3G May Be Here, But 4G Is On Its Way

Jan. 11, 2007
We've been waiting for 3G cell phones for so long, most of us have forgotten what we were waiting for. Now the wait is finally over, but we still aren't seeing many handsets. Many carriers don't refer to 3G cell phones as 3G. As a result, most subscriber

We've been waiting for 3G cell phones for so long, most of us have forgotten what we were waiting for. Now the wait is finally over, but we still aren't seeing many handsets. Many carriers don't refer to 3G cell phones as 3G. As a result, most subscribers don't even know what it is. Average cell-phone users couldn't tell if they have a 2G, 2.5G, or 3G phone. In fact, they probably don't even know if they're using GSM, cdma2000, WCDMA, or whatever.

But they do know who their carrier is. Cingular and T-Mobile use GSM while Verizon, Alltel, and Sprint Nextel use cdma2000. The usage is split rather equally in the U.S., but GSM dominates the rest of the globe. In either case, 3G generally can be defined as a cellular service that provides data transfers of up to 2 Mbits/s or more in a packet-based format with mobility.

While the market has been slow to adopt 3G, the cell-phone business is still prosperous and growing, with over 2.6 billion worldwide subscribers in 2006. Last year alone, an estimated 956 million handsets were sold, with over 1 billion projected for 2007. Research company iSuppli expects a total of 4 billion subscribers by 2010, or twothirds of the world's 6 billion population.

Where's It Headed?
We're in the early stages of 3G adoption today (Fig. 1). EV-DO cdma2000 phones are probably more prevalent right now, but the use of WCDMA phones is growing. WCDMA is heavily used in Japan and widely used in Europe. WCDMA adoption in the U.S., meanwhile, is increasing, albeit slowly.

The adoption of WCDMA is a major change. It requires all-new basestation equipment, a multibillion-dollar investment. There also has been a shortage of WDCMA handsets and a lack of suitable spectrum space, especially in the U.S.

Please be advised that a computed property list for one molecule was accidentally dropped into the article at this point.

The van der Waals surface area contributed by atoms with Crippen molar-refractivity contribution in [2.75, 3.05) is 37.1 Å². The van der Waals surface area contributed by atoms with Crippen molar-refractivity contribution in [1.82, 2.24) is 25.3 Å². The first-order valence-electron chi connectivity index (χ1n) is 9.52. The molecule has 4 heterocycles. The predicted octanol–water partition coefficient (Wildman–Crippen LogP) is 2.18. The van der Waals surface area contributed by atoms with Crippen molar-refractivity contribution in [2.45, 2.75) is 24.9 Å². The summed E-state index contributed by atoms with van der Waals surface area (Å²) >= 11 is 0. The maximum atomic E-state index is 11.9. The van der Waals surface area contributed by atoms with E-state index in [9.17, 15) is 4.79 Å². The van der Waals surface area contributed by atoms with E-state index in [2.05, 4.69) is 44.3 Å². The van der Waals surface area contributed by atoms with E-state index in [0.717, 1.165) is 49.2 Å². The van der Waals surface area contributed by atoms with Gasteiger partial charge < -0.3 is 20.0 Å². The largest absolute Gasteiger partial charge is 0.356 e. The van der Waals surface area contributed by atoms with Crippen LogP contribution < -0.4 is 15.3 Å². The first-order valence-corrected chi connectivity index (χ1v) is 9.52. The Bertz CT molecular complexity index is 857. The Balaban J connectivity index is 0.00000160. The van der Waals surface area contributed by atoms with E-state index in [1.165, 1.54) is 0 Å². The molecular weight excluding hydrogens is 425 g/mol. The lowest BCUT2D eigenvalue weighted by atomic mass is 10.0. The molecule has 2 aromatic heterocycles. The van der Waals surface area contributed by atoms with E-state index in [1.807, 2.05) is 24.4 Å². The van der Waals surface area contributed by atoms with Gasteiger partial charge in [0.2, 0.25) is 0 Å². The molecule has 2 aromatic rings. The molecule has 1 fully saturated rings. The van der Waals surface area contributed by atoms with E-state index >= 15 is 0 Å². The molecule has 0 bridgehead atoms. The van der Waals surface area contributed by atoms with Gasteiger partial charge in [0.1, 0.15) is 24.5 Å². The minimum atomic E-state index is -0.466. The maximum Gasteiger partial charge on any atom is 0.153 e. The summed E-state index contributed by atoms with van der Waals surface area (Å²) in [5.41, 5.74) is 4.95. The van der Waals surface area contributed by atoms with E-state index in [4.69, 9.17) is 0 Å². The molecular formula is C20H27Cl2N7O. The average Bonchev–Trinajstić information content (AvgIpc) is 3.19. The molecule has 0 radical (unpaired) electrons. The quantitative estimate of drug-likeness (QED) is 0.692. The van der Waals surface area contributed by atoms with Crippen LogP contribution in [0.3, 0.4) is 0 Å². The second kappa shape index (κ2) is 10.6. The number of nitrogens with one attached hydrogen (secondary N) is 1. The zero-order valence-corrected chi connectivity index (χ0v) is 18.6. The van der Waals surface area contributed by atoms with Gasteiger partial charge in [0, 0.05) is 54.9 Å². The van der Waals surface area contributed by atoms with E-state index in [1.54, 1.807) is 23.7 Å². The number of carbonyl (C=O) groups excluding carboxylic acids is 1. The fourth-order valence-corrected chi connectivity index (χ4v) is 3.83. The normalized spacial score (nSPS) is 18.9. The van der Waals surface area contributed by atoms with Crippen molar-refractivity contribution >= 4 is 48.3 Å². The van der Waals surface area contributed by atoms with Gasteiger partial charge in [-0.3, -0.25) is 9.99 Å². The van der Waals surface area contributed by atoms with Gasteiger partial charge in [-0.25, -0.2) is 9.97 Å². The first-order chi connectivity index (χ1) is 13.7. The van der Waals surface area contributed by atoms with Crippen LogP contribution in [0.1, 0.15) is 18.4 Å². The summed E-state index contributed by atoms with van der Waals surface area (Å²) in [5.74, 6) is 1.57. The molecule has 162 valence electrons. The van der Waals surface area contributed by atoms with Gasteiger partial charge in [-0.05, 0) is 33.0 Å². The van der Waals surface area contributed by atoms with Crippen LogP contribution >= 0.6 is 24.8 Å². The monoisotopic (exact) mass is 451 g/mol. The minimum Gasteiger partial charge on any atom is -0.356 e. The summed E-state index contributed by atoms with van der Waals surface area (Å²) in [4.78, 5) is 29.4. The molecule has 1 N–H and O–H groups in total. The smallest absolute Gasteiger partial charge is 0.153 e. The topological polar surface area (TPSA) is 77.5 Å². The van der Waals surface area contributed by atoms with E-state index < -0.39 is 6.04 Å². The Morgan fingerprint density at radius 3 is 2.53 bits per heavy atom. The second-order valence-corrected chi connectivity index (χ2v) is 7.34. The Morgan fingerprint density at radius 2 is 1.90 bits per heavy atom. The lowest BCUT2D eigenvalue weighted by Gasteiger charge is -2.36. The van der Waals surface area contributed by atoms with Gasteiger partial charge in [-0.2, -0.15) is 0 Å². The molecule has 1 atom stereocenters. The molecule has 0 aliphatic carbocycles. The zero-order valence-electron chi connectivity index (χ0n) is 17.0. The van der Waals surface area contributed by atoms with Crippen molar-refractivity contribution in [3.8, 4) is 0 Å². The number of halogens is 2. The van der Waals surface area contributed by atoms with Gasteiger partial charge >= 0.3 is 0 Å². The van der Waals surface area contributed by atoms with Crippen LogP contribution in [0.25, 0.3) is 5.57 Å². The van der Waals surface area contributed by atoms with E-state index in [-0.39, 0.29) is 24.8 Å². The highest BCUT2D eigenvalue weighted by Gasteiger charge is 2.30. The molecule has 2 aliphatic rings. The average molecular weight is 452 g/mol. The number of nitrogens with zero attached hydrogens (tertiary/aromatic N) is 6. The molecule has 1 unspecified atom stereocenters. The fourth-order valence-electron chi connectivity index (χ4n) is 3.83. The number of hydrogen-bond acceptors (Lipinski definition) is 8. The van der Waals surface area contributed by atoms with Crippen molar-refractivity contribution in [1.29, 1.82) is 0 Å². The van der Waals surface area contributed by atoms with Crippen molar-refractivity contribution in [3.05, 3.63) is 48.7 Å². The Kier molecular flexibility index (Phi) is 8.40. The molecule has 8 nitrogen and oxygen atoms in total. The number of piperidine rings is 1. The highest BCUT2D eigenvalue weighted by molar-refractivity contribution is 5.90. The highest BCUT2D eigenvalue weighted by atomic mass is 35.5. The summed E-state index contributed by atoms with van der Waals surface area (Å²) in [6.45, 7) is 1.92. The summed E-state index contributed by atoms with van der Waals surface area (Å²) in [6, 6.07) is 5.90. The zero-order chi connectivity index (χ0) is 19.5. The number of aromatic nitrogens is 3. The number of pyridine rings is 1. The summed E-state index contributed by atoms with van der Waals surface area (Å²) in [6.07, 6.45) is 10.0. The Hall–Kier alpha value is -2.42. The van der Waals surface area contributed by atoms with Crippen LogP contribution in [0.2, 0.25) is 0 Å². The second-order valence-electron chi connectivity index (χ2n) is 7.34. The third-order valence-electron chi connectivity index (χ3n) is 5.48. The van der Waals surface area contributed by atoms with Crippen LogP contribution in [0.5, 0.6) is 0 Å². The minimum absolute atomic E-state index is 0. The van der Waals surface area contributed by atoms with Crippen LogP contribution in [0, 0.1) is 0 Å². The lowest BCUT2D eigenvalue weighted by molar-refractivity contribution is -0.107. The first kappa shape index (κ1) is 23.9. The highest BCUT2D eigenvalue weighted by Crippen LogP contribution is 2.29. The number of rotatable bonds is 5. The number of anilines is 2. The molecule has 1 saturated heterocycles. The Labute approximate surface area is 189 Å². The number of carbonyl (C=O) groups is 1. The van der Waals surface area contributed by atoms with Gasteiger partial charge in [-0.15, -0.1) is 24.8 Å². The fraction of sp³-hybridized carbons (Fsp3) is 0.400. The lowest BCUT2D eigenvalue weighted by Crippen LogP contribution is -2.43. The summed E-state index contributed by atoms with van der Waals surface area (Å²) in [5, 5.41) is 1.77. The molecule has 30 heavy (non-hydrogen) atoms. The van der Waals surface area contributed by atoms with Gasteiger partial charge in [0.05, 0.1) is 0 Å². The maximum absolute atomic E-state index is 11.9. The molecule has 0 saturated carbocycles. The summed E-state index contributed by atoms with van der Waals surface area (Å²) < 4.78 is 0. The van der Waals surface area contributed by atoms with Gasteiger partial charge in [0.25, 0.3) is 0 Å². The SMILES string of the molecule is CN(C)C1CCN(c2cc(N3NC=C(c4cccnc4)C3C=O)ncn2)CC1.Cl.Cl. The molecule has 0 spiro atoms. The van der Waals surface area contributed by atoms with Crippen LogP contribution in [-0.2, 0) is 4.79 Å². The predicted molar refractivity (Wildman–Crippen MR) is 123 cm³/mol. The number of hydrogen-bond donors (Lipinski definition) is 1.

WCDMA phones use 5-MHz channels, unlike the 1.25-MHz channels of cdma2000 and the 200-kHz channels of GSM/GPRS/EDGE. WCDMA has been assigned to the 2.1-GHz spectrum where such bandwidth is available. But at this higher frequency, range is more limited, meaning more basestations are needed to provide equivalent coverage.

Finally, customers aren't clamoring for 3G. Yet cell-phone video will make 3G data rates necessary. We have some video over the networks from Verizon, Cingular, and Sprint Nextel, but more is on the way. Broadcast video directly to separate receivers in the cell phone should begin later this year with technology and spectrum supplied by Qualcomm's MediaFLO system in the 750-MHz band and Crown Castle's Modeo in the 1.67-GHz band.

And we're going to get even faster data services in the future. Some GSM/GPRS/ EDGE carriers may even hold back on adding WCDMA and opt for a cheap and easy data rate upgrade to EDGE Evolution instead. According to Brent Wilkins, director of marketing for cellular chip sets at RF Micro Devices, this standard has been put forth in the Third Generation Partnership Project's (3GPP) GSM Radio Access Network (GRAN) Release 6.

The standard changes EDGE's 8PSK (phase-shift keying) modulation scheme to 16QAM (quadrature amplitude modulation). It also boosts the number of GSM time slots and uses improved coding methods to get data rates well beyond 200 kbits/s depending upon conditions. Inexpensive hardware and software changes like this will no doubt make it a tempting way to get increased throughput without a major commitment to WCDMA.